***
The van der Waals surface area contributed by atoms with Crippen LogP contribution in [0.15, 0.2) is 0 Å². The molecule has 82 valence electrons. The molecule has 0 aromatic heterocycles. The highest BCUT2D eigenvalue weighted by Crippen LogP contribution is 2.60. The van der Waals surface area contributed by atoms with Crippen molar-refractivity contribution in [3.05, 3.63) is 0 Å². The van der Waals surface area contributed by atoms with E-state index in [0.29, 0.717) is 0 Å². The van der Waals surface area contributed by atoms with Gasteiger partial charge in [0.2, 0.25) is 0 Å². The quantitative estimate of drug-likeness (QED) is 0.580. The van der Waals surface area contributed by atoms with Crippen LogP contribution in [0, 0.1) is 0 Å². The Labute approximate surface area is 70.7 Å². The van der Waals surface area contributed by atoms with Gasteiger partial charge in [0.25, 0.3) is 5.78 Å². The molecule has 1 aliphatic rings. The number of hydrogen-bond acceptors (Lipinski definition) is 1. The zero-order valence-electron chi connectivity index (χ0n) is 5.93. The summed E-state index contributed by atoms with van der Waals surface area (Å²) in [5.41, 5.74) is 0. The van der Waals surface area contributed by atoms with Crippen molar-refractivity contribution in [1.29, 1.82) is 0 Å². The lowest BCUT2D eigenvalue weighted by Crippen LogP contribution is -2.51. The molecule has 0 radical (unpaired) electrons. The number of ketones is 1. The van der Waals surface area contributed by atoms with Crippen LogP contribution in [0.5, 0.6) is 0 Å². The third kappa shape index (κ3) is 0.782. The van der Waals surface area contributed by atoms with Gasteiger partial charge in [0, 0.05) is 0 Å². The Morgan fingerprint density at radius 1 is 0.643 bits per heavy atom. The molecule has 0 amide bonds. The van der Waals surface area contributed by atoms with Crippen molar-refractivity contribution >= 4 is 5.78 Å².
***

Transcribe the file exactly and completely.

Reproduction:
The van der Waals surface area contributed by atoms with Crippen LogP contribution in [0.15, 0.2) is 0 Å². The molecule has 82 valence electrons. The molecule has 0 aromatic heterocycles. The highest BCUT2D eigenvalue weighted by Crippen LogP contribution is 2.60. The van der Waals surface area contributed by atoms with Crippen molar-refractivity contribution in [3.05, 3.63) is 0 Å². The van der Waals surface area contributed by atoms with E-state index in [0.29, 0.717) is 0 Å². The van der Waals surface area contributed by atoms with Gasteiger partial charge in [0.2, 0.25) is 0 Å². The quantitative estimate of drug-likeness (QED) is 0.580. The van der Waals surface area contributed by atoms with Crippen LogP contribution in [0, 0.1) is 0 Å². The Labute approximate surface area is 70.7 Å². The van der Waals surface area contributed by atoms with Gasteiger partial charge in [0.25, 0.3) is 5.78 Å². The molecule has 1 aliphatic rings. The number of hydrogen-bond acceptors (Lipinski definition) is 1. The zero-order valence-electron chi connectivity index (χ0n) is 5.93. The summed E-state index contributed by atoms with van der Waals surface area (Å²) in [5.41, 5.74) is 0. The van der Waals surface area contributed by atoms with Crippen molar-refractivity contribution in [1.29, 1.82) is 0 Å². The lowest BCUT2D eigenvalue weighted by Crippen LogP contribution is -2.51. The molecule has 0 radical (unpaired) electrons. The number of ketones is 1. The van der Waals surface area contributed by atoms with Crippen LogP contribution in [0.5, 0.6) is 0 Å². The third kappa shape index (κ3) is 0.782. The van der Waals surface area contributed by atoms with Gasteiger partial charge in [0, 0.05) is 0 Å². The Morgan fingerprint density at radius 1 is 0.643 bits per heavy atom. The molecule has 0 amide bonds. The van der Waals surface area contributed by atoms with Crippen molar-refractivity contribution >= 4 is 5.78 Å².